De Blasio doubles down amid “Che Guevara” controversy

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Mayor Bill de Blasio faced a fresh round of questioning Friday about co-opting a Communist rallying cry made famous by Che Guevara – and offered up the same lame excuse.
“You can ask 1,000 times and I will give you the same answer: I had no idea it was associated with any one individual,” de Blasio said during an unrelated news conference at Manhattan’s Bellevue Hospital.
“If I had known it was associated, I wouldn’t have used it. Period.”
De Blasio – who studied Latin American history for his master’s degree and traveled to Nicaragua in 1988 to support the Guevara-inspired Sandinista government – outraged Miami’s Hispanic community on Thursday when he publicly quoted the bloodthirsty revolutionary.
“Hasta la victoria, siempre!” de Blasio said in Spanish to striking workers at the Miami International Airport.
The phrase, which means “Ever on to victory!”, is widely associated with Guevara, a key figure in Cuba’s Communist revolution and an icon to leftist radicals.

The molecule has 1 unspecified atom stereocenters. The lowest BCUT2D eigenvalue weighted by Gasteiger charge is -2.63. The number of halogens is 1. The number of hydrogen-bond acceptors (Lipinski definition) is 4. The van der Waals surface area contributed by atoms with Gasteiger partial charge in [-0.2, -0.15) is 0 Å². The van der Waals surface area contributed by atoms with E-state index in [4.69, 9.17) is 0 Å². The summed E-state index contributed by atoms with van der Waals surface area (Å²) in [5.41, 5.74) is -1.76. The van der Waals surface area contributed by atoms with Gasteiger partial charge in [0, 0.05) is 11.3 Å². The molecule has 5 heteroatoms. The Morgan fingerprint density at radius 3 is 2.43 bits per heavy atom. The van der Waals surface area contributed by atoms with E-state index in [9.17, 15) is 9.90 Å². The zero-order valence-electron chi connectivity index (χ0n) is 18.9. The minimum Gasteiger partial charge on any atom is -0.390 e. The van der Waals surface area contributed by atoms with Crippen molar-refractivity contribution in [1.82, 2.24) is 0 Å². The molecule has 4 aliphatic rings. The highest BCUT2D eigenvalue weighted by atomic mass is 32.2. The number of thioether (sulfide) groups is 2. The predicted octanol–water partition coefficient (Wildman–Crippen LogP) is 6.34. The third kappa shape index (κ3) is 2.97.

Following bi-partisan condemnation from Florida officials, de Blasio told CNN that he made “an honest mistake and I do apologize for it.”

That claim was rejected by US Sen. Marco Rubio (R-Florida), who tweeted that “De Blasio studied Latin American politics in college, was a very active supporter of the Sandinistas in #Nicaragua & even honeymooned in #Cuba in violation of U.S. law.”
“But he had NO IDEA he was quoting Che Guevara today. It was all just an incredible coincidence,” Rubio added sarcastically.
The Republican Party of Florida also dug up a clip from Comedy Central’s “The Daily Show” that shows de Blasio joking about hanging “Che Guevara posters” in City Hall.
De Blasio was in Miami to participate in the first round of Democratic presidential primary debates, where on Wednesday night he and Massachusetts Sen. Elizabeth Warren were the only two candidates to say they supported “Medicare for All” national health insurance.



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